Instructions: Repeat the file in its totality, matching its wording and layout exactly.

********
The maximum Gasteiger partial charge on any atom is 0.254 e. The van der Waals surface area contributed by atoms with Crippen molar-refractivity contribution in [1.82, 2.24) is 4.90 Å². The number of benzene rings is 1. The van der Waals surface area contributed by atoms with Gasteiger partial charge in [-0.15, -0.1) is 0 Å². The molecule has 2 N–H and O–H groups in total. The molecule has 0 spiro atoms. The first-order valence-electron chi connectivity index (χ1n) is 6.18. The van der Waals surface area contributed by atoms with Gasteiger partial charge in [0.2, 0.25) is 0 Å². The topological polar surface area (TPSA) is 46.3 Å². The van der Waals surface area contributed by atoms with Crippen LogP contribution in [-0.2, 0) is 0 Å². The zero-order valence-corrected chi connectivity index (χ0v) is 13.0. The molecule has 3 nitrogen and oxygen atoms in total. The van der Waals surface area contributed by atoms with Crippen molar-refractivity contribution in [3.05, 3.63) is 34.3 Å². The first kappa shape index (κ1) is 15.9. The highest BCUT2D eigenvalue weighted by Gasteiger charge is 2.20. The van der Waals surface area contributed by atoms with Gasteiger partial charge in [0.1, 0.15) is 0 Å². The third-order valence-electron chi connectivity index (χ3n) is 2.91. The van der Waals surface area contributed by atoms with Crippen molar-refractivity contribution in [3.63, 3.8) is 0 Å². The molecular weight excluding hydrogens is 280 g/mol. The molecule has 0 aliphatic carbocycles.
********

The maximum Gasteiger partial charge on any atom is 0.254 e. The van der Waals surface area contributed by atoms with Crippen molar-refractivity contribution in [1.82, 2.24) is 4.90 Å². The number of benzene rings is 1. The van der Waals surface area contributed by atoms with Gasteiger partial charge in [-0.15, -0.1) is 0 Å². The molecule has 2 N–H and O–H groups in total. The molecule has 0 spiro atoms. The first-order valence-electron chi connectivity index (χ1n) is 6.18. The van der Waals surface area contributed by atoms with Gasteiger partial charge in [0.2, 0.25) is 0 Å². The topological polar surface area (TPSA) is 46.3 Å². The van der Waals surface area contributed by atoms with Crippen LogP contribution in [-0.2, 0) is 0 Å². The zero-order valence-corrected chi connectivity index (χ0v) is 13.0. The molecule has 3 nitrogen and oxygen atoms in total. The van der Waals surface area contributed by atoms with Crippen molar-refractivity contribution in [3.05, 3.63) is 34.3 Å². The first kappa shape index (κ1) is 15.9. The highest BCUT2D eigenvalue weighted by Gasteiger charge is 2.20. The van der Waals surface area contributed by atoms with Gasteiger partial charge in [0.1, 0.15) is 0 Å². The third-order valence-electron chi connectivity index (χ3n) is 2.91. The van der Waals surface area contributed by atoms with Crippen molar-refractivity contribution in [3.63, 3.8) is 0 Å². The molecular weight excluding hydrogens is 280 g/mol. The molecule has 0 aliphatic carbocycles.